I sent some resources to the new instructors in my division. One of them wrote back with a question, “how do you get students to read the syllabus?”
I tried googling it: how do you get students to read the syllabus?
Instead, here was my response to the instructor.
I am a realist: I assume they are NOT going to read it. Or, in the very best case, a few will read it at the beginning of the semester, but none of those will internalize the details. They have several new syllabi every semester, and dozens over their academic lives. What boring sheep we would be creating if we expected them to memorize that our midterm was 20% of the grade and not the 25% from Professor X’s class.
So why write the policies down? Clear policies help us operate consistently and fairly. Committing to policies in writing increases the chance that we have thought through contingencies. Plus, with a written and distributed document, we then have something concrete to point to to show that we are operating consistently and fairly.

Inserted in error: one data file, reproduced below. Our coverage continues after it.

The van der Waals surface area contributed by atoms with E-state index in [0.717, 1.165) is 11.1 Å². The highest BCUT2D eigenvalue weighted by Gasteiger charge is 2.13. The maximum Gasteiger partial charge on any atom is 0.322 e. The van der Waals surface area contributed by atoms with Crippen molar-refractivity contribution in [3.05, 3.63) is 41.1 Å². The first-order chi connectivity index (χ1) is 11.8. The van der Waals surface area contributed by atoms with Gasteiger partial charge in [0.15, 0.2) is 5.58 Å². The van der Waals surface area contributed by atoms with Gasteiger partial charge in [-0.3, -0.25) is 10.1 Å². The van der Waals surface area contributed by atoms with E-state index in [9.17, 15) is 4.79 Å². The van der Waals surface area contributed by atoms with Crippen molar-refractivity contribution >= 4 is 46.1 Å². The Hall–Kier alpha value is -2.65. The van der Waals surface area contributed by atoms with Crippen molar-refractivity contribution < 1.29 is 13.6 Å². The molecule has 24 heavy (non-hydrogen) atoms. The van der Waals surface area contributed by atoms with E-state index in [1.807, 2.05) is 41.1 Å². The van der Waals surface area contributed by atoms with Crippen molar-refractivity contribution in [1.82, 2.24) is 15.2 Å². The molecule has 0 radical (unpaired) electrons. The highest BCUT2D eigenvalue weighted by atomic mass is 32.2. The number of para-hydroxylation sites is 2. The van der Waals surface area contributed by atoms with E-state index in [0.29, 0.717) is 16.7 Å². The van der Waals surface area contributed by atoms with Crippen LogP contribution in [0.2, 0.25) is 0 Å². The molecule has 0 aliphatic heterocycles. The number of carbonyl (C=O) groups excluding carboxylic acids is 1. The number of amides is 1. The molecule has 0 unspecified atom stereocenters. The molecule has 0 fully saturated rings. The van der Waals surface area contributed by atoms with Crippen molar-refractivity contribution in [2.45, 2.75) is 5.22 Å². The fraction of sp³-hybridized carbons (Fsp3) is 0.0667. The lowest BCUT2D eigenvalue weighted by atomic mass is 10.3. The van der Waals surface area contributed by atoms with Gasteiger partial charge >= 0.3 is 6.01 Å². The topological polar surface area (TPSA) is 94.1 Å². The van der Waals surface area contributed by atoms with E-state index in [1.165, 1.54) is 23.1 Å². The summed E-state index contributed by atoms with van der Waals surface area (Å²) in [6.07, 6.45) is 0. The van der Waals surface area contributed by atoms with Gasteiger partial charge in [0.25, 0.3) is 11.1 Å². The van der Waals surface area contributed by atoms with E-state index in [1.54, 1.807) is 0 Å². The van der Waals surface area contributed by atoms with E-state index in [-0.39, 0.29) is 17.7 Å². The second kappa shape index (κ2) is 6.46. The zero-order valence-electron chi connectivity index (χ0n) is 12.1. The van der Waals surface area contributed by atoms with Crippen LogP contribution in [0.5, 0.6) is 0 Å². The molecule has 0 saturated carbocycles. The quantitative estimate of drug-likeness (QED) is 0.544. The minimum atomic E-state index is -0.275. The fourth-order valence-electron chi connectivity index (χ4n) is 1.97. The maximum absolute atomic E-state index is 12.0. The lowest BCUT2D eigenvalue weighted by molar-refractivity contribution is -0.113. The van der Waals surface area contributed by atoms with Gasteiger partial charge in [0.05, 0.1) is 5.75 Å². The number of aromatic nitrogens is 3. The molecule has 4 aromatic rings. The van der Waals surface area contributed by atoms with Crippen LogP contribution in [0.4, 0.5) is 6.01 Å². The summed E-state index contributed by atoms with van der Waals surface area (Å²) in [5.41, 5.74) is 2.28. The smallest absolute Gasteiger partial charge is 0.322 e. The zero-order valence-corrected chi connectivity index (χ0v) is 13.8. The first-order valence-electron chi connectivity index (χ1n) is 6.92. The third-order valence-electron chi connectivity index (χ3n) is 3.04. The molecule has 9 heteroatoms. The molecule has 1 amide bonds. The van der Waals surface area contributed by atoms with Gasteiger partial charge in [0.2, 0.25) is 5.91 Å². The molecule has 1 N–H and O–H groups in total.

Try your hardest to suppress your exasperation with their ignorance of your syllabus. When I look out at a sea of undergraduates with their computers open in week 9 of the term, I start class by politely (even cheerfully, if I can) reminding them, “You don’t need your computers today, so go ahead and put those away.”
Recalling how little I read every agreement (e.g., EULAs for apps you download) that comes my way helps me summon my patience and do my impersonation of a cordial person.
The well-known secret to happiness: low expectations. Don’t judge your teaching success on whether the students have read the syllabus!